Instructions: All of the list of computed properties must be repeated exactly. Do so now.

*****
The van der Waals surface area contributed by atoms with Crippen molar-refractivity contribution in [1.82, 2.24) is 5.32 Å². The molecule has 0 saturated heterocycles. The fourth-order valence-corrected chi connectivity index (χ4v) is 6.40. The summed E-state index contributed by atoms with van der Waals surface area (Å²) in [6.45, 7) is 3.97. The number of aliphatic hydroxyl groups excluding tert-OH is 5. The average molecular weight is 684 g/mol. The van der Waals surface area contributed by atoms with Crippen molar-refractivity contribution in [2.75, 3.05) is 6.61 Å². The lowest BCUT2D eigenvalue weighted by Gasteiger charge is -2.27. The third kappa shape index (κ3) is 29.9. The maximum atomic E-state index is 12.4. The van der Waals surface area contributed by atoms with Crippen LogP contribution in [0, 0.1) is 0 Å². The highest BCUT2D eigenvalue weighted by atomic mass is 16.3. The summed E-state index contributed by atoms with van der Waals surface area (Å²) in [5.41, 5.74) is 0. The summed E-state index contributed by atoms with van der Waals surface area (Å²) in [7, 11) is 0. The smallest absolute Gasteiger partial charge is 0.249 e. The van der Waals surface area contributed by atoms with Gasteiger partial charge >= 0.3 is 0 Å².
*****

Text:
The van der Waals surface area contributed by atoms with Crippen molar-refractivity contribution in [1.82, 2.24) is 5.32 Å². The molecule has 0 saturated heterocycles. The fourth-order valence-corrected chi connectivity index (χ4v) is 6.40. The summed E-state index contributed by atoms with van der Waals surface area (Å²) in [6.45, 7) is 3.97. The number of aliphatic hydroxyl groups excluding tert-OH is 5. The average molecular weight is 684 g/mol. The van der Waals surface area contributed by atoms with Crippen molar-refractivity contribution in [2.75, 3.05) is 6.61 Å². The lowest BCUT2D eigenvalue weighted by Gasteiger charge is -2.27. The third kappa shape index (κ3) is 29.9. The maximum atomic E-state index is 12.4. The van der Waals surface area contributed by atoms with Crippen LogP contribution in [0, 0.1) is 0 Å². The highest BCUT2D eigenvalue weighted by atomic mass is 16.3. The summed E-state index contributed by atoms with van der Waals surface area (Å²) in [5.41, 5.74) is 0. The summed E-state index contributed by atoms with van der Waals surface area (Å²) in [7, 11) is 0. The smallest absolute Gasteiger partial charge is 0.249 e. The van der Waals surface area contributed by atoms with Gasteiger partial charge >= 0.3 is 0 Å².